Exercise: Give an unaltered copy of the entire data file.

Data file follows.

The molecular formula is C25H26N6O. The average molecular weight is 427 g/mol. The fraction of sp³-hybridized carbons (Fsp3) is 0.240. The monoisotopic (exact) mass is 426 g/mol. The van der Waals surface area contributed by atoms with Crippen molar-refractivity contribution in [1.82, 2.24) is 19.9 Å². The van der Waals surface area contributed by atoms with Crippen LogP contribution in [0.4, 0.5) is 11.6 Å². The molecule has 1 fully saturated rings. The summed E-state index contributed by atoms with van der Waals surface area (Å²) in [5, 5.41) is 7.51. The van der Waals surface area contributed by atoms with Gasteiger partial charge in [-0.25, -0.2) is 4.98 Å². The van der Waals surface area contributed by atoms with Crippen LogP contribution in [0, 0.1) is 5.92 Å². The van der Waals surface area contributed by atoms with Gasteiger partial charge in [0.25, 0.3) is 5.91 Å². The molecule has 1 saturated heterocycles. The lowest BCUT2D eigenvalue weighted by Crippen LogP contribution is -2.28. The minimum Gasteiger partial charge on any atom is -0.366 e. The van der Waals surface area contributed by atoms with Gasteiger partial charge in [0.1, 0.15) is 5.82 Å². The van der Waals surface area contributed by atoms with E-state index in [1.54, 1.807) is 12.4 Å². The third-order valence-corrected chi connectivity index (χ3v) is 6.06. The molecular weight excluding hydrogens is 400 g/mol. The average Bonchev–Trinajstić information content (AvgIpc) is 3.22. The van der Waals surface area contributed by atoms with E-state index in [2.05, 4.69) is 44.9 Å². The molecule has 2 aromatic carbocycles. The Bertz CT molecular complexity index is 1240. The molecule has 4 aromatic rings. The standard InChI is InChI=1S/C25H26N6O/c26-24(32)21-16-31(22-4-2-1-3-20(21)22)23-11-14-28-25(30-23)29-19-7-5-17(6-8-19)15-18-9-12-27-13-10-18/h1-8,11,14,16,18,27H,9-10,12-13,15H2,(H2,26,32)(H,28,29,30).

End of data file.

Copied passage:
The molecular formula is C25H26N6O. The average molecular weight is 427 g/mol. The fraction of sp³-hybridized carbons (Fsp3) is 0.240. The monoisotopic (exact) mass is 426 g/mol. The van der Waals surface area contributed by atoms with Crippen molar-refractivity contribution in [1.82, 2.24) is 19.9 Å². The van der Waals surface area contributed by atoms with Crippen LogP contribution in [0.4, 0.5) is 11.6 Å². The molecule has 1 fully saturated rings. The summed E-state index contributed by atoms with van der Waals surface area (Å²) in [5, 5.41) is 7.51. The van der Waals surface area contributed by atoms with Gasteiger partial charge in [-0.25, -0.2) is 4.98 Å². The van der Waals surface area contributed by atoms with Crippen LogP contribution in [0, 0.1) is 5.92 Å². The van der Waals surface area contributed by atoms with Gasteiger partial charge in [0.25, 0.3) is 5.91 Å². The molecule has 1 saturated heterocycles. The lowest BCUT2D eigenvalue weighted by Crippen LogP contribution is -2.28. The minimum Gasteiger partial charge on any atom is -0.366 e. The van der Waals surface area contributed by atoms with Gasteiger partial charge in [0.1, 0.15) is 5.82 Å². The van der Waals surface area contributed by atoms with E-state index in [1.54, 1.807) is 12.4 Å². The third-order valence-corrected chi connectivity index (χ3v) is 6.06. The molecular weight excluding hydrogens is 400 g/mol. The average Bonchev–Trinajstić information content (AvgIpc) is 3.22. The van der Waals surface area contributed by atoms with E-state index in [2.05, 4.69) is 44.9 Å². The molecule has 2 aromatic carbocycles. The Bertz CT molecular complexity index is 1240. The molecule has 4 aromatic rings. The standard InChI is InChI=1S/C25H26N6O/c26-24(32)21-16-31(22-4-2-1-3-20(21)22)23-11-14-28-25(30-23)29-19-7-5-17(6-8-19)15-18-9-12-27-13-10-18/h1-8,11,14,16,18,27H,9-10,12-13,15H2,(H2,26,32)(H,28,29,30).